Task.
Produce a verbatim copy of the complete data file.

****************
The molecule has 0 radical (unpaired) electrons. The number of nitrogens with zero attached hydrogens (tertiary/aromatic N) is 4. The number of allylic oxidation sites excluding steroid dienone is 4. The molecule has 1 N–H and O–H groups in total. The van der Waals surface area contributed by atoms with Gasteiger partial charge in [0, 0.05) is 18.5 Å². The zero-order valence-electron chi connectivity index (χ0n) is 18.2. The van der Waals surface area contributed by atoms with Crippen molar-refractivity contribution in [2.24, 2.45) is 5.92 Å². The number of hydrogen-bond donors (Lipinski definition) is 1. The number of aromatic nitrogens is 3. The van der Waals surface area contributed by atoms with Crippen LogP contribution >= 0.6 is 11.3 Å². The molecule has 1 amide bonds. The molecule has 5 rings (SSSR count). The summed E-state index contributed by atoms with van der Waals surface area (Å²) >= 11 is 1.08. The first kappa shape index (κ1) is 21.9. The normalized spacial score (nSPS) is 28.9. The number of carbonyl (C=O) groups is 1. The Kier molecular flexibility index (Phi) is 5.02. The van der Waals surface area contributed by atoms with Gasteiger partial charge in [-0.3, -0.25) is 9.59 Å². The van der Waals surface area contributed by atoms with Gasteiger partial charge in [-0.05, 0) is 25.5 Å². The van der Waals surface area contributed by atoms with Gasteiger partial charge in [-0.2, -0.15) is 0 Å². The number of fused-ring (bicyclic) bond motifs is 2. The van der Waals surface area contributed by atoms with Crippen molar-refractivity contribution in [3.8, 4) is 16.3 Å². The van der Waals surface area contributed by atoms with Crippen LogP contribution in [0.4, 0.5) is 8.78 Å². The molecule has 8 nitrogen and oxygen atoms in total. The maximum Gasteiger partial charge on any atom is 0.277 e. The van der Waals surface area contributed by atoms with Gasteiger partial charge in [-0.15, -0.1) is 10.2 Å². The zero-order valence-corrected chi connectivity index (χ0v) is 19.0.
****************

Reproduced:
The molecule has 0 radical (unpaired) electrons. The number of nitrogens with zero attached hydrogens (tertiary/aromatic N) is 4. The number of allylic oxidation sites excluding steroid dienone is 4. The molecule has 1 N–H and O–H groups in total. The van der Waals surface area contributed by atoms with Gasteiger partial charge in [0, 0.05) is 18.5 Å². The zero-order valence-electron chi connectivity index (χ0n) is 18.2. The van der Waals surface area contributed by atoms with Crippen molar-refractivity contribution in [2.24, 2.45) is 5.92 Å². The number of hydrogen-bond donors (Lipinski definition) is 1. The number of aromatic nitrogens is 3. The van der Waals surface area contributed by atoms with Crippen LogP contribution >= 0.6 is 11.3 Å². The molecule has 1 amide bonds. The molecule has 5 rings (SSSR count). The summed E-state index contributed by atoms with van der Waals surface area (Å²) >= 11 is 1.08. The first kappa shape index (κ1) is 21.9. The normalized spacial score (nSPS) is 28.9. The number of carbonyl (C=O) groups is 1. The Kier molecular flexibility index (Phi) is 5.02. The van der Waals surface area contributed by atoms with Gasteiger partial charge in [-0.3, -0.25) is 9.59 Å². The van der Waals surface area contributed by atoms with Gasteiger partial charge in [-0.05, 0) is 25.5 Å². The van der Waals surface area contributed by atoms with Gasteiger partial charge in [-0.2, -0.15) is 0 Å². The number of fused-ring (bicyclic) bond motifs is 2. The van der Waals surface area contributed by atoms with Crippen molar-refractivity contribution in [3.8, 4) is 16.3 Å². The van der Waals surface area contributed by atoms with Crippen LogP contribution in [0.4, 0.5) is 8.78 Å². The molecule has 8 nitrogen and oxygen atoms in total. The maximum Gasteiger partial charge on any atom is 0.277 e. The van der Waals surface area contributed by atoms with Gasteiger partial charge in [-0.15, -0.1) is 10.2 Å². The zero-order valence-corrected chi connectivity index (χ0v) is 19.0.